What Is Law?


Law is a system of rules created and enforced by social or governmental institutions to regulate behavior. The precise nature of laws is a matter of long-standing debate, but most agree that they exist to establish standards, maintain order, resolve disputes, and protect liberties and rights. Laws may be made by a collective legislature, resulting in statutes, decreed by the executive through orders and regulations, or established through precedent, referred to as stare decisis, in common law systems. Private individuals may also create legally binding contracts, thereby establishing law for themselves.

Among the most important goals of a legal system are to ensure that everyone is treated equally, that core human and procedural rights are protected, and that people can collaborate with government officials to improve the law and solve problems. However, even in a well-ordered society, disagreements and conflicts arise. The law provides a way to resolve these conflicts peacefully through judicial processes. For example, when two people argue over a piece of property, they may not fight but instead go to court and allow the courts to decide who owns it.

Laws can be classified into three categories: civil, criminal and administrative. Each area of law has its own focuses and specialised terminology, but the subjects all intertwine and overlap. For example, labour law covers the tripartite relationship between worker, employer and trade union, while contract law defines what can and cannot be exchanged for goods or services. Property law outlines what a person’s rights are to their tangible properties (such as buildings or cars) and intangible ones (such as bank accounts and shares of stock).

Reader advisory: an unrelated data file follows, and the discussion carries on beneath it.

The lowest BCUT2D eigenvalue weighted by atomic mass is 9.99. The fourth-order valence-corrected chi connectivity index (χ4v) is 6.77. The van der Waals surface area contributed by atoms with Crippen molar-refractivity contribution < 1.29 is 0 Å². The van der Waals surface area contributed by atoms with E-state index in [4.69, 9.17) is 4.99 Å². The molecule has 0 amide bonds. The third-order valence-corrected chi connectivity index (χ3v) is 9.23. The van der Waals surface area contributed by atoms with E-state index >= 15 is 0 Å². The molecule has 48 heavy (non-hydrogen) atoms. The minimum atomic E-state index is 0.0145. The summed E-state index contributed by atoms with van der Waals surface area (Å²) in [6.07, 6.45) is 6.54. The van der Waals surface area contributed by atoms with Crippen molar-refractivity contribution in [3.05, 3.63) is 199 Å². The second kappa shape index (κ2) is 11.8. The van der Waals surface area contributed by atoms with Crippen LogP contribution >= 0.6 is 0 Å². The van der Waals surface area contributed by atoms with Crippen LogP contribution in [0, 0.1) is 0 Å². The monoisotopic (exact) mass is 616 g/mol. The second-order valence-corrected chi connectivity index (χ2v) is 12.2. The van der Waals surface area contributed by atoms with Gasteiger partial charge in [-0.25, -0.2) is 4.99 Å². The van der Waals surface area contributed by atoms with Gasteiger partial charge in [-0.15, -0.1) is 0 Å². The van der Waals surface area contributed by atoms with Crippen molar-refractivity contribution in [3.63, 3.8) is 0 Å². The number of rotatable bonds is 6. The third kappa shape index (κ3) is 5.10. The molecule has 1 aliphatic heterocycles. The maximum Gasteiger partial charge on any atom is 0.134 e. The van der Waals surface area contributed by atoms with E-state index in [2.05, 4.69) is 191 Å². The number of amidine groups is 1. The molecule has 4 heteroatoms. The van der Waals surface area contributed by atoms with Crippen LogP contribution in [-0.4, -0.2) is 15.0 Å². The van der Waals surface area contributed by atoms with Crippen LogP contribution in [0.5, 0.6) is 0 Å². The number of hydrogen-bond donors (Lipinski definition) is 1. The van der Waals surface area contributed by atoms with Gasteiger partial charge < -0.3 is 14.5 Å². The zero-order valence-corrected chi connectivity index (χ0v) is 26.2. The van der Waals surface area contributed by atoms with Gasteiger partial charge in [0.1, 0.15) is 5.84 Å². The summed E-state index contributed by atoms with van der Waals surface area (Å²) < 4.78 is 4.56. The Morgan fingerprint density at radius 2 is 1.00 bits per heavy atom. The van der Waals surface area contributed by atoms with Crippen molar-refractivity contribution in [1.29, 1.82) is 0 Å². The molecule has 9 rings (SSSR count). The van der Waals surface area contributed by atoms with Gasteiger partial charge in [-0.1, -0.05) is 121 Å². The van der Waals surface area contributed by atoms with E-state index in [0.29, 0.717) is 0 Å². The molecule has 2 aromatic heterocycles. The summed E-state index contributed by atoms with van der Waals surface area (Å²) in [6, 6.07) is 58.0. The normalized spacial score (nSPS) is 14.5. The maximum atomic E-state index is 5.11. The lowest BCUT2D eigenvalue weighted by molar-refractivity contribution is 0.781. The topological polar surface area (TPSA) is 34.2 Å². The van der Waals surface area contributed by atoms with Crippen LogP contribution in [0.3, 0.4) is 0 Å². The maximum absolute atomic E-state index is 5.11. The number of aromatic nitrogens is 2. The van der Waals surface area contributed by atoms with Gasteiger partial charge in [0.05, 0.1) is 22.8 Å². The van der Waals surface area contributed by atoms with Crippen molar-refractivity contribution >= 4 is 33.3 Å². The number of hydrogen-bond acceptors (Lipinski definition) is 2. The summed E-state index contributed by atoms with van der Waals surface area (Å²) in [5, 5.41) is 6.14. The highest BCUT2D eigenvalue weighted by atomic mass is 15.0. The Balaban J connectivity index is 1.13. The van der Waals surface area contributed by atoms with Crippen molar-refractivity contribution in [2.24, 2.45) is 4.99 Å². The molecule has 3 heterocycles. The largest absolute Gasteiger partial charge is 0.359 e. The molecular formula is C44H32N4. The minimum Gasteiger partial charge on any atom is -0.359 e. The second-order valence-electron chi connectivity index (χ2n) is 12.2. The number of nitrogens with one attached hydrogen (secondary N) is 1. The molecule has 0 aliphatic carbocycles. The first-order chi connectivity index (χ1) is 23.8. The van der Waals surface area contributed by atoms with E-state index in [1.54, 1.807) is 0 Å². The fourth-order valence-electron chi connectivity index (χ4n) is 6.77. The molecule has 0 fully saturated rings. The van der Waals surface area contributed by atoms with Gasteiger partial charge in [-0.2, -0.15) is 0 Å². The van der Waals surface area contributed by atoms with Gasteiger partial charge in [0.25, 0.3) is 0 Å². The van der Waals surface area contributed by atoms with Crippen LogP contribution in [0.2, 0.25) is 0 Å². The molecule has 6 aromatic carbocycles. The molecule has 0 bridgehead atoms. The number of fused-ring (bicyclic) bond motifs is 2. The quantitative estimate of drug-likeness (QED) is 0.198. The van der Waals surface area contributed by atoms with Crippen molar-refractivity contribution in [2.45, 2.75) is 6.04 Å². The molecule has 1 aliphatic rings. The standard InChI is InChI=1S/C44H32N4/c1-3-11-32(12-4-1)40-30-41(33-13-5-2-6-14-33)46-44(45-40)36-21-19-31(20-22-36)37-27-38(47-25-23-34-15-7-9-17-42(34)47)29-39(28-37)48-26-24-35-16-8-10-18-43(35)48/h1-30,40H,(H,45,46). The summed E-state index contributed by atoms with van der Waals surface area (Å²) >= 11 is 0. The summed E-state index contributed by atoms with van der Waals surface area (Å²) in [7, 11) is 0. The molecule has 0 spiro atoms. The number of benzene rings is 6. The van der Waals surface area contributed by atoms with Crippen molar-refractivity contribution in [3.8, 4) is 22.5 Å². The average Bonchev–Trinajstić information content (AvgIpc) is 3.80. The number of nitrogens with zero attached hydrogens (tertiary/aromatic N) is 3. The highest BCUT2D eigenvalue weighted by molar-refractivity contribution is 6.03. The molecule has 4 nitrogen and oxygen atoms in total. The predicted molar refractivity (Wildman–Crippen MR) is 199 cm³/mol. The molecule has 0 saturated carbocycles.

A person can study law as either a profession or as a subject for college courses. In addition to law schools, there are several organizations that offer internships or clerkships for those studying for a law degree.

Zola loves to debate, so she thought a career in law would be perfect for her. She studied hard and got accepted to law school, where she met a lot of interesting people. After graduating, she went to work in a big firm and is now killing it as a lawyer.

The law is what keeps us safe and gives us our freedoms. It’s the code that ensures our societies are orderly, that we respect each other’s rights, and that the police and governments act in the best interests of citizens. But there are many underlying issues with our current law, from how we make laws to how they’re enforced. A new definition of the law could help to address these issues and improve the quality of justice for all.